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Please use this identifier to cite or link to this item: http://hdl.handle.net/1959.3/210592
- Audits of physiotherapy practice
- Turner, Patricia A.; Harby-Owren, Helle; Shackleford, Fiona; So, Angela; Fosse, Trond; Whitfield, T. W. Allan
- Recent initiatives by the Department of Health to reform the health and therapy services place great emphasis on quality assurance, highlighting the need to evaluate performance by means of clinical audit. Whilst audit is an acknowledged method of evaluating the accuracy of treatment records, and the efficiency and effectiveness of practice, it can have a broader function. This paper provides the results of three audits of physiotherapy patient records, designed to determine (1) the range and extent of measurement used for objective phenomena, such as joint range and muscle strength, (2) the range of techniques used in the management of low back pain (LBP) and following total knee replacement (TKR) surgery, and (3) the effectiveness of physiotherapy intervention in the treatment of LBP and following TKR. The audits were conducted in five hospitals in three counties of the north of England. A total of 1254 physiotherapy patient records from 1994 through 1996 met the criteria and were audited. These records were selected from outpatients, orthopaedic, and rheumatology departments. The results reveal that apart from the initial assessment, recorded in more than 86% of cases, other requirements of documentation were recorded less frequently. The type of measurements used lacked objectivity for most parameters including objective phenomena, and the range of parameters used to monitor patient outcomes was extremely limited, with functional assessment notably absent. Treatment techniques for LBP were mainly electrothermal, McKenzie, and exercise: Passive mobilising techniques were used less frequently. Following TKR the Cryocuff® featured in a large percentage of cases for the treatment of oedema and pain. Surprisingly, 'straight leg raise' was frequently used to improve quadriceps strength. The audit results indicate a need to establish the reasons for the poor quality of recording amongst clinical physiotherapists, in order that the recommended Chartered Society of Physiotherapists standards can be achieved. Further avenues for research and audit are identified.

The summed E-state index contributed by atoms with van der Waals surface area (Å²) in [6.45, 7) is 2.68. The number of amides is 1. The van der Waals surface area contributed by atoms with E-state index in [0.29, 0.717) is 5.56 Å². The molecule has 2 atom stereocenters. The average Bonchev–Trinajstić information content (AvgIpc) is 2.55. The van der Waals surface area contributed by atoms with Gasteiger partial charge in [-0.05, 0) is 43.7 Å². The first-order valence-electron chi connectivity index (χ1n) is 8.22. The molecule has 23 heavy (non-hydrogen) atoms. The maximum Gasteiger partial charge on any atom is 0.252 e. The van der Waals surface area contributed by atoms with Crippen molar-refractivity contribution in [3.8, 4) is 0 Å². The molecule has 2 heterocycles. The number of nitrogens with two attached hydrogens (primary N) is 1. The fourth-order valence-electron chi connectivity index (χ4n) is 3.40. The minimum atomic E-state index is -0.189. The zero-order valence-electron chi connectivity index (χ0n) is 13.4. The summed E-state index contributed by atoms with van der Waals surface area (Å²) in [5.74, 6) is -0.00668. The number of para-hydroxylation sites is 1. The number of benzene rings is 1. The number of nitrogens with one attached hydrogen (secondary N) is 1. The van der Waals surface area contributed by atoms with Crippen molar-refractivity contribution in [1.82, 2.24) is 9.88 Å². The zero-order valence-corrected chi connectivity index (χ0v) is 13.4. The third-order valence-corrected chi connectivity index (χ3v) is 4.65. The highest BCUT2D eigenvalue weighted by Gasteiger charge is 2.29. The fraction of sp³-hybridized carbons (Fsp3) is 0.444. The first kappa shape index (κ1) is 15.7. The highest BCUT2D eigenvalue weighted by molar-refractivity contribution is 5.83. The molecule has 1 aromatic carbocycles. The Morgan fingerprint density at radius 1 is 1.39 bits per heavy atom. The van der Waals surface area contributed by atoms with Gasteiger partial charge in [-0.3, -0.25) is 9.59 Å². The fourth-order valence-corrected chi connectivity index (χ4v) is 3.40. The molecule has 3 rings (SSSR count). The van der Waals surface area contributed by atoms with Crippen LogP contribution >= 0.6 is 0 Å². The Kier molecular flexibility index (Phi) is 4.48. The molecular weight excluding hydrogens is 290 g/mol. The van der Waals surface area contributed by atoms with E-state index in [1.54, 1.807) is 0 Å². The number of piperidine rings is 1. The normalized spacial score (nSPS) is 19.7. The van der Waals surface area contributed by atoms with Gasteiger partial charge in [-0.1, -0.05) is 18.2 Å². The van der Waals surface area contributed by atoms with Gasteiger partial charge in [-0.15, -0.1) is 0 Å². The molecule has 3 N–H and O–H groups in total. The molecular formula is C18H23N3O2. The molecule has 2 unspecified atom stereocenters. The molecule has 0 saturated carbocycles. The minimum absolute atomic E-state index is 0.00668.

- Publication type
- Journal article
- Physiotherapy Theory and Practice, Vol. 15, no. 4 (Jan 1999), pp. 261-274
- Publication year
- FOR Code(s)
- 1103 Clinical Sciences; 1106 Human Movement and Sports Science
- Clinical practice; Physiotherapy; Professional practice; Quality assurance; Quality control
- Informa Healthcare
- Publisher URL
- Copyright © 1999.
- Peer reviewed